After 5 days of focused skiing in New Hampshire, through a variety of terrains and weather conditions (from bright blue skies and pristine groomed slopes, to rising snow swirls and biting winds amidst daunting moguls) my family trooped back home sore but contented. With two days to the New Year, the plan was to make New Year’s Eve a quiet family time with games and music, but when the kids woke up heavy-eyed and coughing on New Year Eve it was clear that an early bedtime was called for. Have you ever tried to stuff a 9 year-old and 12 year-old into bed when the alternative is to watch the New Year Ball descend at Times Square (even if on TV)? “Not on New Year’s Eve!” declared my son.
That gave me pause. What is “New Year” or January 1st or 2013 anyway? An artificial demarcation in time defined by us Humans in our eternal search for supremacy over nature. We’re quite meaningless in the grand scheme of this Universe in which atoms collide to create particles, and galaxies zip past each other nonchalantly. So feeling inadequate we decide that there must be something we can do to impose a human framework on a phenomenon that has no use of us. We alight upon the measure of “time”. We break down the immeasurable immensity of universal time into seconds, hours, days and years. And then because we like to party, we designate the concept of a “New Year” when somehow one night and one day is supposed to change the world, and our circumstances. In this age of Social Globalization via the Internet, the thrill of New Year’s Eve is already worn thin when you realize that Australians and New Zealanders are nursing hangovers when we in theUnited States sit down to dinner! But when we wake up January 1st with a sore head, and the same inhibitions and habits, the year date might have changed but little else seems to have.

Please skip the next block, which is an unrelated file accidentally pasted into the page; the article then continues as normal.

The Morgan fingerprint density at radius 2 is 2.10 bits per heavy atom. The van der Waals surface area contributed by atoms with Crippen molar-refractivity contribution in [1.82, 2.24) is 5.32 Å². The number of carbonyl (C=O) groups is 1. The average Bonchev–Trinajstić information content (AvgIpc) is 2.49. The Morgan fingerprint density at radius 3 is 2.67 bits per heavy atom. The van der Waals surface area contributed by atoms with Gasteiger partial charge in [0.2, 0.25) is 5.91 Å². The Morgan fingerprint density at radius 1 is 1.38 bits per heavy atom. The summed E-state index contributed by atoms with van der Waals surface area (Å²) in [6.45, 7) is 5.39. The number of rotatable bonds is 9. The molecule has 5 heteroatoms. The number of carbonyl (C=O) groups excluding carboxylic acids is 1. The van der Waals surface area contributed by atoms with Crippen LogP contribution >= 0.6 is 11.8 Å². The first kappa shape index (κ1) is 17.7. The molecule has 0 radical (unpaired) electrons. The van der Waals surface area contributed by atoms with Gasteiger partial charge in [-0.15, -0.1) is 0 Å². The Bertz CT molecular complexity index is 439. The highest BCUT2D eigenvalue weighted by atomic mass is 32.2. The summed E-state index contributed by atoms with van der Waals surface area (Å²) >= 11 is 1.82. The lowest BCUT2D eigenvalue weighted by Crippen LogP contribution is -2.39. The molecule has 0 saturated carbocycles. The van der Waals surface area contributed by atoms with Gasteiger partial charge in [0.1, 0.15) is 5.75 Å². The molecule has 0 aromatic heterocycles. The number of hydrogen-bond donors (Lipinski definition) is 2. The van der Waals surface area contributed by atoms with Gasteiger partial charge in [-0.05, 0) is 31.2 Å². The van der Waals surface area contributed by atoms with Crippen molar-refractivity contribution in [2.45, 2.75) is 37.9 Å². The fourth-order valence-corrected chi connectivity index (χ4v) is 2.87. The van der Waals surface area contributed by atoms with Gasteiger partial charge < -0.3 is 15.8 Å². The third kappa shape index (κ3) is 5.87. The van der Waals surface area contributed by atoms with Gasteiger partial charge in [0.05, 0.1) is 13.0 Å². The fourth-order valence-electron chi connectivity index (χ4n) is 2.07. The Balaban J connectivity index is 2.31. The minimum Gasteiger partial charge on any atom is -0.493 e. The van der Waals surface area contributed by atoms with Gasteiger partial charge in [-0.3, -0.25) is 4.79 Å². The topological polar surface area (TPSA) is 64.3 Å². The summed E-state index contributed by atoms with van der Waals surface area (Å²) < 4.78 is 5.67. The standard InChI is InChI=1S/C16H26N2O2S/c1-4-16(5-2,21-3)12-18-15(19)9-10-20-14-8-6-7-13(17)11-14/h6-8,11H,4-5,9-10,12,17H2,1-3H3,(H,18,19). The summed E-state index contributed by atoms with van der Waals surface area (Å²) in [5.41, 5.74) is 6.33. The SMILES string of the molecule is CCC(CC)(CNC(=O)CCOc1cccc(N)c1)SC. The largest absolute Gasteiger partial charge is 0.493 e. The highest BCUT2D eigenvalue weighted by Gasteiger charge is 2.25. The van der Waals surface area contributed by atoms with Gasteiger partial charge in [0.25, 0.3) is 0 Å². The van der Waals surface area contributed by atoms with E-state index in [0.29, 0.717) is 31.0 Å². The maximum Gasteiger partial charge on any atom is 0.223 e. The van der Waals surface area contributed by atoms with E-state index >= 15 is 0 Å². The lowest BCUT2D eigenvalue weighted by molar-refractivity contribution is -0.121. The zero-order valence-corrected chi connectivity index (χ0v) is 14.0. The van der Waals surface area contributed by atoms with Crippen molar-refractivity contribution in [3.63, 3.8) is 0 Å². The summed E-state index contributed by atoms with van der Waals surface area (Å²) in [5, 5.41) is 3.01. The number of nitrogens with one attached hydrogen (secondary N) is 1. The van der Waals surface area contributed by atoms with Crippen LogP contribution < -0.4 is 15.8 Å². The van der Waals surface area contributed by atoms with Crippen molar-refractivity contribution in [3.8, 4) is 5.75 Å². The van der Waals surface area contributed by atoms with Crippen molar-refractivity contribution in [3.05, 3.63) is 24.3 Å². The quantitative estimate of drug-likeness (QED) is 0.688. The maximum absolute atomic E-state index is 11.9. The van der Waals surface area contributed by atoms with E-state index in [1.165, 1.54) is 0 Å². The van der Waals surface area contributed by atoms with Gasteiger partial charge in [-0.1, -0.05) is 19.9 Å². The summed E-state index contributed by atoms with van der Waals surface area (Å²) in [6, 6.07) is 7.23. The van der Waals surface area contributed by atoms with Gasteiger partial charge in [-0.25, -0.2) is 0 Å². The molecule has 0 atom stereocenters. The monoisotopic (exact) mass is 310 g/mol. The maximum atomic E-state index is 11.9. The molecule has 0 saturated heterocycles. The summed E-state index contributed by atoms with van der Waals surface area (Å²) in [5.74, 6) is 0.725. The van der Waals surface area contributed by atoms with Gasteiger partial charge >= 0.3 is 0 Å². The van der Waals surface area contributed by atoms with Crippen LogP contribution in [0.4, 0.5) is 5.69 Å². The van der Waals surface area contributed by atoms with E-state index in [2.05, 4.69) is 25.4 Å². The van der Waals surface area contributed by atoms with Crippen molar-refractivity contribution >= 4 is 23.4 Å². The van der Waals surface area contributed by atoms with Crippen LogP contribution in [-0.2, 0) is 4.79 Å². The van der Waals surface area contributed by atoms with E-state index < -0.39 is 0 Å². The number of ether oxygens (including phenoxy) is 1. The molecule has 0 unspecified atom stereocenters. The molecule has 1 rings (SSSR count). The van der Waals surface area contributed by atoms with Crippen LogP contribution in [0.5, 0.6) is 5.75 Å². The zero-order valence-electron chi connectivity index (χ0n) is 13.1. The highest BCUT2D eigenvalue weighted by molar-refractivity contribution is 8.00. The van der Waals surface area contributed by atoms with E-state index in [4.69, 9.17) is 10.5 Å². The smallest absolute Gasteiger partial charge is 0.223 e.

New Year is Every Time You Make A Change.
I turned to my son and shook my head. “So what will be different tomorrow?” I asked. “If you still complain when you must practice your violin, and doodle in Math Class, what would have changed?” It’s quite hard to get my son to pause and consider. He did. “New Year is every time you make a change,” I said.
Change need not be dramatic, but let it be something that you have taken for granted, or a rut that you have comfortably or involuntarily fallen into. Then consider this: if changing habits is so hard, this means that every moment you must stay alert to your mission of working hard to reverse that habit. Staying in the moment, and working on that change will make every moment a New Year!
Make Yourself a Promise: You Will Not Wait Until New Year Eve 2013 to Review Your Resolutions.
So when you sit down to make your list of New Year resolutions, commit to yourself that you will continually audit how you perform against them; that you will not wait for a drunken annual review on December 31st 2013. Make this the one priority of your “New Year”, to make every moment a new beginning, and a new effort. The last second is dead and gone; the one you are about to commence is that new chance or “New Year” we all crave for, and the moment you are in is a call for productive action. Suddenly you will find that you are celebrating a New Year every day, every hour and every second. What more can we ask for? Celebrating life and all our new chances every second of the way.